If the state continues to fail in tackling these fires ... then ultimately ISIS is betting that popular fury will turn on the state itself for its failure to maintain stability. 

But it's possible that not all of these fires are being set by ISIS. Who else might be involved? 

In the same way as copycat killings happen, it seems that plenty of others are piggybacking off of this ISIS-related phenomenon.

We have a number of these long-standing, long burning ethnic disputes, including some between fractured Kurdish and Arab communities in northern Iraq, which seems to have manifested in fires as well.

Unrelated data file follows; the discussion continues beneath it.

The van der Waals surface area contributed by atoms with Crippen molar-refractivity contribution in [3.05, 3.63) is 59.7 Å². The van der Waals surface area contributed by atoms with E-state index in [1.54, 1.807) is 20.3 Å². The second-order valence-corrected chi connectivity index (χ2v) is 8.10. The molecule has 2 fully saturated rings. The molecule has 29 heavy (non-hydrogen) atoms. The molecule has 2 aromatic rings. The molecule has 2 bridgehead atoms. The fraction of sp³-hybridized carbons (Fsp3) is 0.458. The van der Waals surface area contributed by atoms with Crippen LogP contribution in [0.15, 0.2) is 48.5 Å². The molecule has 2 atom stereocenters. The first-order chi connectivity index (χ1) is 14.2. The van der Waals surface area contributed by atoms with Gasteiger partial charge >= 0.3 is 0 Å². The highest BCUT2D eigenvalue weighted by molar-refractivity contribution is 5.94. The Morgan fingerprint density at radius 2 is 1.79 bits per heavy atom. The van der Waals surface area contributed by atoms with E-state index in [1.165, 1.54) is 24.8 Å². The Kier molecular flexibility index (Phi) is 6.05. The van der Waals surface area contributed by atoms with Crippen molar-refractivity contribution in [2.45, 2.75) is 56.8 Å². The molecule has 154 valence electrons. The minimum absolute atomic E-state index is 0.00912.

We've got reports of Iraqi government-affiliated Shiite militias [in] the northeast of Baghdad setting a number of communities ablaze.

And then we've just got plenty of even more localized stuff — shepherds and farmers perhaps torching one another's land out of envy or for perhaps slights, real or perceived. 

It must be very difficult to try to research this because it would be very dangerous for the farmers to blame anyone  to point fingers  because they're vulnerable to all of these players, aren't they? 

[This] is, for them, perhaps the latest manifestation of just years of endless horrors. 

I've met plenty of farmers who have just thrown up their hands and said enough is enough and decamped to the cities.

And this latest bout of fires, I wouldn't be the slightest bit surprised to see plenty of other farmers just deciding that they can't hack it anymore.

Written by Ashley Mak with files from The Associated Press. Produced by Jeanne Armstrong. Q&A has been edited and condensed.